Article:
Price transparency efforts accelerate: what hospitals and other stakeholders are doing to support consumers. American Hospital Association, Trendwatch, July 2014. http://www.aha.org/research/reports/tw/14july-tw-transparency.pdf

White C and others. Healthcare price transparency: policy approaches and estimated impacts on spending. West Health Policy Center, Policy Analysis, May 2014. http://www.westhealth.org/wp-content/uploads/2015/05/Price-Transparency-Policy-Analysis-FINAL-5-2-14.pdf

Muir MA and others. Clarifying costs: can increased price transparency reduce healthcare spending? William & Mary Policy Review 4: 319-366, 2013. https://www.wm.edu/as/publicpolicy/wm_policy_review/archives/volume-4/volume-4-issue-2/MuirAlessiKing_s13f.pdf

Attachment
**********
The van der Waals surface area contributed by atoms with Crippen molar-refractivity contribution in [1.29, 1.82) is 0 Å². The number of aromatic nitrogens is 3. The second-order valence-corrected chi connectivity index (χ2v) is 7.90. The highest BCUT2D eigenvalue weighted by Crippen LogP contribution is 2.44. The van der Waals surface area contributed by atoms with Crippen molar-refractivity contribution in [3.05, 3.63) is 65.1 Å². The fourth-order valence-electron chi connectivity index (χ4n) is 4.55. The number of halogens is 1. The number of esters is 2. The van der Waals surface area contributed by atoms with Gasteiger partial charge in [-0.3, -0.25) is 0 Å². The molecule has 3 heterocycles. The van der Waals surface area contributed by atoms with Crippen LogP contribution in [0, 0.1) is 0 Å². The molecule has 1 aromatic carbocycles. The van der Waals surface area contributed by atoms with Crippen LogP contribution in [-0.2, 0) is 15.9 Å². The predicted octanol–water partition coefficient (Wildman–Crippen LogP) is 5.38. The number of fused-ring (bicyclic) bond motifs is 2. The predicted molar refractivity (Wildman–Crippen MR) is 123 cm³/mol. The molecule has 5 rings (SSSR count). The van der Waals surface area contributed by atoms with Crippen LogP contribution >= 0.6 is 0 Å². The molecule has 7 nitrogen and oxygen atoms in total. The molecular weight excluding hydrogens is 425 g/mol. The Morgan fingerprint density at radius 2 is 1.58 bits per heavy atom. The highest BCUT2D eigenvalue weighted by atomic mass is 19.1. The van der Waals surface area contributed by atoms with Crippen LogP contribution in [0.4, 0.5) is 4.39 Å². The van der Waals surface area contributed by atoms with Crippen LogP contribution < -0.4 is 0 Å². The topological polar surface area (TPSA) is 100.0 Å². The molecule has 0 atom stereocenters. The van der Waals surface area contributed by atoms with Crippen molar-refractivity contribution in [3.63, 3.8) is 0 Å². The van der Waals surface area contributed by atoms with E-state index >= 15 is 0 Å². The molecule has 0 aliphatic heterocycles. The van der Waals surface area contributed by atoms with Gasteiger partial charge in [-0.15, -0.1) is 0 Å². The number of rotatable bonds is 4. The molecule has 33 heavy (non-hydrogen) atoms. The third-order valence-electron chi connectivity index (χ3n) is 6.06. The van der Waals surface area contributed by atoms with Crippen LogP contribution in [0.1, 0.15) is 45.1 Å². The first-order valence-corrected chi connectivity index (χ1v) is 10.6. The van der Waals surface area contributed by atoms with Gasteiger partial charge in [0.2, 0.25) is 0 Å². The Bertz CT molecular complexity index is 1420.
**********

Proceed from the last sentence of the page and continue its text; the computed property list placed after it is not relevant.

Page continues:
Posted by AHA Resource Center (312) 422-2050, rc@aha.org

What’s the Average Cost of an ER Visit? December 2015 Update

The average cost for an emergency room visit in the nation for 2013 was $1423, while the median cost was $703. Regionally in the U.S., costs were higher in the South and West and lower in the Northeast and Midwest:

  • Northeast: $1328 mean, $648 median
  • Midwest: $1372 mean, $639 median
  • South: $1487 mean, $752 median
  • West: $1452 mean, $$719 median

Other data from the Agency for Healthcare Research and Quality’s Medical Expenditure Panel Survey include ER expense data by patient age, gender, race/ethnicity, health insurance status, income status, and perceived health status. Based on the population sample used in the survey, 13.4% of the national population had emergency room expenses in 2013.